Thieving dogs, poisonous food and more: 7 bizarre myths surrounding the solar eclipse

DENVER – The Great American Eclipse is nigh and while many will revel in the astronomical event, others might wonder what sort of doom the eclipse will bring this coming Monday.

Here are 7 incredibly bizarre myths people believe about solar eclipses:

1. The solar eclipse and the effects it may have on your birthday (and most importantly, your health)

It is said that if a solar eclipse happens within six months before or after your birthday (or even on your birthday), you will experience bad health.

But NASA explains, “there is no physical relationship between a total solar eclipse and your health.” Officials say this is a common belief among astrologers.

2. Pregnant women should refrain from seeing the eclipse as it can harm your baby

NASA officials once again state this is a false belief that has been held through generations no matter evidence to the contrary.

The myth comes from an erroneous idea that harmful radiations emitted during a total solar eclipse can negatively impact a fetus inside the womb.

3. Eclipses will poison any food that is cooked during the event

In some parts of India, people will not touch food cooked during a total solar (or lunar) eclipse as they believe it to be poisonous and impure.

Regarding this myth, NASA says “f that were the case, the same radiations would harm the food in your pantry, or crops in the field.”

4. Mythical, hungry dogs are the cause of the eclipse since time immemorial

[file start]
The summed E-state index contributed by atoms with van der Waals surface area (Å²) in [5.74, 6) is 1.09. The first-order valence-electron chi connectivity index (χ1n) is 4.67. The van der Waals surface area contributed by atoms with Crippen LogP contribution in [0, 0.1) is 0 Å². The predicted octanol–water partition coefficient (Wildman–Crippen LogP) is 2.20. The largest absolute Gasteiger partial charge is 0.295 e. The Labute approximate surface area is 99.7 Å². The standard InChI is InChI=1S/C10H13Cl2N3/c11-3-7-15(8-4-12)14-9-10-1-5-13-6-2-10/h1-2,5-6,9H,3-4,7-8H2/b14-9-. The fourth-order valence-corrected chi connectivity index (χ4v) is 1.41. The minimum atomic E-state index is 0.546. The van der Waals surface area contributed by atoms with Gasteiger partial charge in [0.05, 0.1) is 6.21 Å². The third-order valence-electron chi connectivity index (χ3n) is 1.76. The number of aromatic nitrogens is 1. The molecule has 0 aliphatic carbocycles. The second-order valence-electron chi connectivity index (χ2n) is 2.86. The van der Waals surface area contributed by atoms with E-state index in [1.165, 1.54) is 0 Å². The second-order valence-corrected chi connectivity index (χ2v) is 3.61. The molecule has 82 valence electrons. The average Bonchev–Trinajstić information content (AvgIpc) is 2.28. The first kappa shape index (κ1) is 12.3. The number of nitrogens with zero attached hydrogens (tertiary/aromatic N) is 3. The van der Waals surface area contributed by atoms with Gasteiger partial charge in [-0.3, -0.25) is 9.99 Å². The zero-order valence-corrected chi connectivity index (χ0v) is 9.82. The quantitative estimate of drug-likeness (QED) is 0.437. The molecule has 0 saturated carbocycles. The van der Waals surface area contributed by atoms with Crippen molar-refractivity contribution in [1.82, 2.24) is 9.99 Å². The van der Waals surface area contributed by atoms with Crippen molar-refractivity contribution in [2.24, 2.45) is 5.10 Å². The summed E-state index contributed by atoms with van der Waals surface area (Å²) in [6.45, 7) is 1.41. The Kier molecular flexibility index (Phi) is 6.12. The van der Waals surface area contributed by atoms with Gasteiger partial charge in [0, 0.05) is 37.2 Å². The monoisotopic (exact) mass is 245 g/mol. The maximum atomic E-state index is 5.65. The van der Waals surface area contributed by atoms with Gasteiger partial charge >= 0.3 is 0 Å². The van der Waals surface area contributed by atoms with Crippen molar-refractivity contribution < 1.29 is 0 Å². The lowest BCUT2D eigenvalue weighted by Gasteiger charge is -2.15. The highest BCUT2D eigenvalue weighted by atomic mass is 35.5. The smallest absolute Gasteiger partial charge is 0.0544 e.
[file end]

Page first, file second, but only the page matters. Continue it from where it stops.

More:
In ancient Viking lore, it was believed that a wolf named “Skoll” would snatch the sun away, causing the eclipse to happen.

The Nordic peoples would try to scare the wolf away by making a lot of noise with pans and other instruments, according to Icelandic author Snorri Sturlurson.

5. Flowers planted during the eclipse will be more vibrant than the rest

Some Italians believe that flowers you plant during a solar eclipse will grow to be more vibrant than flowers planted at other times of the year.

Unfortunately for these Italians – and all gardening aficionados -- there is no science to back up this claim.

6.  The solar eclipse will cause you to go completely blind

It is rumored that a total solar eclipse can cause you to go completely blind due to the production of harmful rays created by the sun.

“Being a million times fainter than the light from the sun itself, there is nothing in the coronal light that could cross 150 million kilometers of space , penetrate our dense atmosphere, and cause blindness,” NASA officials say.

7. There are no total solar eclipses in the North and South Poles

They may appear to be special places due to their location, but there have been total solar eclipses reported in the North and South Poles.

NASA officials say the last solar eclipse viewed from the North Pole occurred on March 20, 2015. In the south, it happened on Nov. 23, 2003.

h/t AJC.com, NASA.gov.

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